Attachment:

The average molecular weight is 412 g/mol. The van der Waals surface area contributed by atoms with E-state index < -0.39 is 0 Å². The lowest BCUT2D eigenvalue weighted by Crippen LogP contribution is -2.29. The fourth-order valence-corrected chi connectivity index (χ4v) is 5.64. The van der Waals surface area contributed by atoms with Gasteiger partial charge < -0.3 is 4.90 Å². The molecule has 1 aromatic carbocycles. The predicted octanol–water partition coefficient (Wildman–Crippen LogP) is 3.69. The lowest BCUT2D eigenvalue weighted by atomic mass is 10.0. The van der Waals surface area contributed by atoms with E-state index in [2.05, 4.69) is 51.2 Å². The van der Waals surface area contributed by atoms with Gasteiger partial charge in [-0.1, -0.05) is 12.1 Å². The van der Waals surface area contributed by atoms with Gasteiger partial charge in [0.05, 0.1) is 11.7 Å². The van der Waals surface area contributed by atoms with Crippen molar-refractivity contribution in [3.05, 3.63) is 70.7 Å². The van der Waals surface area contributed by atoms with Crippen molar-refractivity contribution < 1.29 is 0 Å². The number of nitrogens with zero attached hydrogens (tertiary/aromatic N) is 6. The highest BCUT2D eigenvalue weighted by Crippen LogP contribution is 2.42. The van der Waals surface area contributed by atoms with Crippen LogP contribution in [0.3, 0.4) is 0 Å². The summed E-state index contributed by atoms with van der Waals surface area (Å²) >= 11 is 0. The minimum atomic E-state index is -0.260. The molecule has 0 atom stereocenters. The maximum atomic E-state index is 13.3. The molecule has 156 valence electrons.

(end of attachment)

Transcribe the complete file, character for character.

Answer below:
The average molecular weight is 412 g/mol. The van der Waals surface area contributed by atoms with E-state index < -0.39 is 0 Å². The lowest BCUT2D eigenvalue weighted by Crippen LogP contribution is -2.29. The fourth-order valence-corrected chi connectivity index (χ4v) is 5.64. The van der Waals surface area contributed by atoms with Gasteiger partial charge < -0.3 is 4.90 Å². The molecule has 1 aromatic carbocycles. The predicted octanol–water partition coefficient (Wildman–Crippen LogP) is 3.69. The lowest BCUT2D eigenvalue weighted by atomic mass is 10.0. The van der Waals surface area contributed by atoms with E-state index in [2.05, 4.69) is 51.2 Å². The van der Waals surface area contributed by atoms with Gasteiger partial charge in [-0.1, -0.05) is 12.1 Å². The van der Waals surface area contributed by atoms with Gasteiger partial charge in [0.05, 0.1) is 11.7 Å². The van der Waals surface area contributed by atoms with Crippen molar-refractivity contribution in [3.05, 3.63) is 70.7 Å². The van der Waals surface area contributed by atoms with Crippen molar-refractivity contribution < 1.29 is 0 Å². The number of nitrogens with zero attached hydrogens (tertiary/aromatic N) is 6. The highest BCUT2D eigenvalue weighted by Crippen LogP contribution is 2.42. The van der Waals surface area contributed by atoms with Crippen LogP contribution in [0.3, 0.4) is 0 Å². The summed E-state index contributed by atoms with van der Waals surface area (Å²) >= 11 is 0. The minimum atomic E-state index is -0.260. The molecule has 0 atom stereocenters. The maximum atomic E-state index is 13.3. The molecule has 156 valence electrons.